From NPR News, this is ALL THINGS CONSIDERED. I'm Michele Norris.

The FBI says California is the likely source of E. coli-contaminated spinach that's made nearly 100 people sick in 20 states. It's being blamed for at least one death. Investigators still don't know exactly where the tainted produce came from, but late today, Earthbound Farms of California decided to voluntarily pull all the company's spinach from store shelves.

NPR's John McChesney has been following today's developments and he joins us now from Sausalito. John, why is the company recalling their spinach before the FDA identifies the source of the E. coli?

JOHN MCCHESNEY: Well, Michele, because of all of the epidemiological evidence, that is the statistical evidence, points to products produced by Earthbound Farms. They don't have a hard science connection yet with products from Earthbound farms, but interviews with the patients, the people who've been infected, indicates that they have eaten products from Earthbound Farms.

So right now, that epidemiological evidence points at this company, but the FDA is careful to say it's not limited necessarily to this company. There may be other companies involved, other products involved.

NORRIS: But for now, what can you tell us about this one company, Earthbound Farms?

MCCHESNEY: Earthbound is legendary in the organic food business. They were started back in 1986 by Drew and Myra Goodman. They were the first company to bag the spring lettuce. They now serve, they say, 22 million salads a week to American consumers. They are sold in 74% of American supermarkets. So they're a big deal in the organic food business.

NORRIS: And John, as we said, the scare involves at least 20 states at this point. Do investigators have any idea how so much spinach got contaminiated?

MCCHESNEY: Not really. And I don't think they even know, you know, the total quantity. I mean, we're talking about 100 people getting sick. But you know, organic farmers use manure as their fertilizer instead of chemical fertilizer. And if the manure isn't properly composted to where the temperature gets high enough to kill these pathogens, then you've got a problem and that could be the issue here.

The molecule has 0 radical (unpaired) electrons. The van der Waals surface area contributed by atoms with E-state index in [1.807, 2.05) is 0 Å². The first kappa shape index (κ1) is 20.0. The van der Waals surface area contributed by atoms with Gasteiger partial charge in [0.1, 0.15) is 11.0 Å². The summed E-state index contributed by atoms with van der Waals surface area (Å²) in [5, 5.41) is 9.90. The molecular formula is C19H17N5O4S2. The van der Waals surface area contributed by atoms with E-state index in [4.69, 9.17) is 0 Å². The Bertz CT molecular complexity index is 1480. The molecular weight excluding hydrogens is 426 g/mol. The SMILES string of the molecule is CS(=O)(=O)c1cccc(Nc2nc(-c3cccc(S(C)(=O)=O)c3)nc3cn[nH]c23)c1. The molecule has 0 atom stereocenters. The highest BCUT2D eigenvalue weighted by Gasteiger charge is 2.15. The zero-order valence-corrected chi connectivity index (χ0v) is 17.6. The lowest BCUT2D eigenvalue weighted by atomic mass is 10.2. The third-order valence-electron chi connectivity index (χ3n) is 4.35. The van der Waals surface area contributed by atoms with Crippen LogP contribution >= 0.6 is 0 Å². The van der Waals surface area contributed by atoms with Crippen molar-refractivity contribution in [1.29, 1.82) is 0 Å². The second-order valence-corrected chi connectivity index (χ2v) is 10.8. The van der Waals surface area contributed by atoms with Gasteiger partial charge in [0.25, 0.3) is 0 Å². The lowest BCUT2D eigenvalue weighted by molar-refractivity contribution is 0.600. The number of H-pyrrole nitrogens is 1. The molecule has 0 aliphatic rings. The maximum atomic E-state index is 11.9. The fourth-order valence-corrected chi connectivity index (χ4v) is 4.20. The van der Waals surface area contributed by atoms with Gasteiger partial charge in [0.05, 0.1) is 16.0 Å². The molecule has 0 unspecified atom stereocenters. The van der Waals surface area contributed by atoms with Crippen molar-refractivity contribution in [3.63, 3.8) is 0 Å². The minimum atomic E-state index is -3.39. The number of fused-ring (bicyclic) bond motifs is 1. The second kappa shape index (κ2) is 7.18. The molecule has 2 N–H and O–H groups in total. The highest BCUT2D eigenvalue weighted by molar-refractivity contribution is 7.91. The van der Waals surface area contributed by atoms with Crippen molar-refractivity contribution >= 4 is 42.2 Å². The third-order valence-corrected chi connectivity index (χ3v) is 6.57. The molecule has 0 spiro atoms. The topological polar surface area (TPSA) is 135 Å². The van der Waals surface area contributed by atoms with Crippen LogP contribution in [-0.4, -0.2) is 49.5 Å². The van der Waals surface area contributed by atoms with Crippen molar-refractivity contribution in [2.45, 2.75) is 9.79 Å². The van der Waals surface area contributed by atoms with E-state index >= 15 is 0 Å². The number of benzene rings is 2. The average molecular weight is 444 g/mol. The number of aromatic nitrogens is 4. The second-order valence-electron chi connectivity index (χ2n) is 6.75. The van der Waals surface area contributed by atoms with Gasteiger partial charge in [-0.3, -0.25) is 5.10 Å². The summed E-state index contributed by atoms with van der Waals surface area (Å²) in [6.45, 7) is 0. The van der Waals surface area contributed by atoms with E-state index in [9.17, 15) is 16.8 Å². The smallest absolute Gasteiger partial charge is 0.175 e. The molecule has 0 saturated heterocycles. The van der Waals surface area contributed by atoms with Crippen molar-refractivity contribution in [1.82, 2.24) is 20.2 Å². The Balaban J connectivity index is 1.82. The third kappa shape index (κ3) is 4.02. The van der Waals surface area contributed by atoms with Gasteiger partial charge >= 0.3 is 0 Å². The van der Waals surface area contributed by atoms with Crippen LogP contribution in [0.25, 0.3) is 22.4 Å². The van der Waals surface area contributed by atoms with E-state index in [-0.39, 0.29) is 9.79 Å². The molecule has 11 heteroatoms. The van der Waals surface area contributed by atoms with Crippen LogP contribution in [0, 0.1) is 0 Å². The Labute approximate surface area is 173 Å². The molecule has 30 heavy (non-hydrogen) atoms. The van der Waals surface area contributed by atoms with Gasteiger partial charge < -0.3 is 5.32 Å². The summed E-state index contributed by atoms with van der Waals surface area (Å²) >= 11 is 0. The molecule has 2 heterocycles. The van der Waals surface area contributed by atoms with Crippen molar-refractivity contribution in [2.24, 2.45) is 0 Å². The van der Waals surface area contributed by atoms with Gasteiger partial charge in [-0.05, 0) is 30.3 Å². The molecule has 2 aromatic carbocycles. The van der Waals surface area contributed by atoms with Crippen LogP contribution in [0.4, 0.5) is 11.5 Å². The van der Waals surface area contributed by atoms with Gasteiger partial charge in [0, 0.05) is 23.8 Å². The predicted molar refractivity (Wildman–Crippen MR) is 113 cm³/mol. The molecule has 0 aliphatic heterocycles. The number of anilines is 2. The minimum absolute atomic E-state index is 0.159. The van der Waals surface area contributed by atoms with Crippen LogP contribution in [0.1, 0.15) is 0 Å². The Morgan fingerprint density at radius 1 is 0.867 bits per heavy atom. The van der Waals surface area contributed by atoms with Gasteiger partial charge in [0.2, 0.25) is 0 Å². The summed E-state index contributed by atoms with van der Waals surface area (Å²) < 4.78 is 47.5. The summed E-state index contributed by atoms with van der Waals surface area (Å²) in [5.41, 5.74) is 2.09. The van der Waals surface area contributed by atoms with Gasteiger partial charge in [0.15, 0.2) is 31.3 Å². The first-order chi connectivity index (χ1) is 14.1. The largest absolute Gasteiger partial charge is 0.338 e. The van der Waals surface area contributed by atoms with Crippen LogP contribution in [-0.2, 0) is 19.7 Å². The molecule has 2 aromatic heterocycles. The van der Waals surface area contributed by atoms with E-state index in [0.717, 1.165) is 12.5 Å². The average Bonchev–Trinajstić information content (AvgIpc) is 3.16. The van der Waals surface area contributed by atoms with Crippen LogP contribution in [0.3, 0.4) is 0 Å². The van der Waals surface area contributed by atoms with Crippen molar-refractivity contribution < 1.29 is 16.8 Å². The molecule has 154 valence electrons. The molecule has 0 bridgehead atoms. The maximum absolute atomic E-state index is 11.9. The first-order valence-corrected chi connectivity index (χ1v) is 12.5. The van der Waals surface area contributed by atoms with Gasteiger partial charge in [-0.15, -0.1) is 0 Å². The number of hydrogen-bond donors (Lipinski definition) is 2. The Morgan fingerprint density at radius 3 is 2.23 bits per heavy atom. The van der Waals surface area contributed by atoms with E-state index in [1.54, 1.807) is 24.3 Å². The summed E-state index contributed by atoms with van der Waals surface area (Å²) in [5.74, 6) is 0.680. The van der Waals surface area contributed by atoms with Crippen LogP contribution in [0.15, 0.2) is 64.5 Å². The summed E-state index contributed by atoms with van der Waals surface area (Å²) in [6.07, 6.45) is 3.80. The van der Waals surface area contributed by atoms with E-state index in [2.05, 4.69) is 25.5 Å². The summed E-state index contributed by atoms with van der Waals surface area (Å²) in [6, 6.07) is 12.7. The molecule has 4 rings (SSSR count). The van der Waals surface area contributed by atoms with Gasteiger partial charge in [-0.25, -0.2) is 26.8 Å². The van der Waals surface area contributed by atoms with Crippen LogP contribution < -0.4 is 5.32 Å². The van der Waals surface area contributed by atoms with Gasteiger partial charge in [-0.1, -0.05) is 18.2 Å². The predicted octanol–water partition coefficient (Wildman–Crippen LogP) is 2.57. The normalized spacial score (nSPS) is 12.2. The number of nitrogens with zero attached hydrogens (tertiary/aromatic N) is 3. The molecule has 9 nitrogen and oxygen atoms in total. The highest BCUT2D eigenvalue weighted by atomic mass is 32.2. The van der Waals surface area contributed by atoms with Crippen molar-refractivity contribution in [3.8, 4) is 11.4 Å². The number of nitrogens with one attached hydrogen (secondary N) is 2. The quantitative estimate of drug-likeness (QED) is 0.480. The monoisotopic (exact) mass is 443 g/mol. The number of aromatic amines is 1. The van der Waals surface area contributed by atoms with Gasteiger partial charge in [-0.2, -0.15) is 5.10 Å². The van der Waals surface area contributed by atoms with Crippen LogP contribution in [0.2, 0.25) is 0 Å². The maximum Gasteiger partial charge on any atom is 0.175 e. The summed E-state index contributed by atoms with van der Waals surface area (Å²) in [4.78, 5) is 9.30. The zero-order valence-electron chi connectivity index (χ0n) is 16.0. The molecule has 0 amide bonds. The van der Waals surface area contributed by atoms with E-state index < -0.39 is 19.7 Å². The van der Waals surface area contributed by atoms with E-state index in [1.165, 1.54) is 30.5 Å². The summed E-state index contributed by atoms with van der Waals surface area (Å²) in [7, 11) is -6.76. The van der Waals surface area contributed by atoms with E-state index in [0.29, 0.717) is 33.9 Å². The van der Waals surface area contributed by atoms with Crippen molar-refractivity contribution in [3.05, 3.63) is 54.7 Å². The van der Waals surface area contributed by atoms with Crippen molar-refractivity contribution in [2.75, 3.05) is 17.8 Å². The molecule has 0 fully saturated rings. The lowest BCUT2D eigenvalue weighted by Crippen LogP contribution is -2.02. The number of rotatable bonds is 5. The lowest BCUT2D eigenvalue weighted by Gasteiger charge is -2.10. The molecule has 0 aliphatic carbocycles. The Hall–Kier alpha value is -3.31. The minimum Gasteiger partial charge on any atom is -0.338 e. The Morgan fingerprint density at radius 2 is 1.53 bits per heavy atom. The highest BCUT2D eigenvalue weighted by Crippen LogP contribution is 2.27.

There are other possible contamination sources, as well.

NORRIS: We heard today that washing the spinach isn't enough to make it safe. Why not? And I'm also wondering if any other bagged produce might be involved.

MCCHESNEY: Well, apparently, according to the FDA people, the E. coli gets so engrained into the tissue of the spinach, you can't really wash it off. You can wash your spinach, but it won't do any good. And one of the things they're saying, it's not just bagged produce now. Earthbound Farms and other companies pack their stuff in so-called plastic clamshells, you know, the plastic boxes. That also should not be used.

What the FDA is saying, don't eat any fresh spinach product or any mixed product that has fresh spinach in it.

NORRIS: Thank you John, that's NPR's John McChesney reporting from Northern California. Thanks so much, John.

MCCHESNEY: Thank you, Michele.

Copyright © 2006 NPR. All rights reserved. Visit our website terms of use and permissions pages at for further information.

NPR transcripts are created on a rush deadline by a contractor for NPR, and accuracy and availability may vary. This text may not be in its final form and may be updated or revised in the future. Please be aware that the authoritative record of NPR’s programming is the audio.



Please keep your community civil. All comments must follow the Community rules and terms of use, and will be moderated prior to posting. NPR reserves the right to use the comments we receive, in whole or in part, and to use the commenter's name and location, in any medium. See also the Terms of Use, Privacy Policy and Community FAQ.

NPR thanks our sponsors

Become an NPR sponsor

Support comes from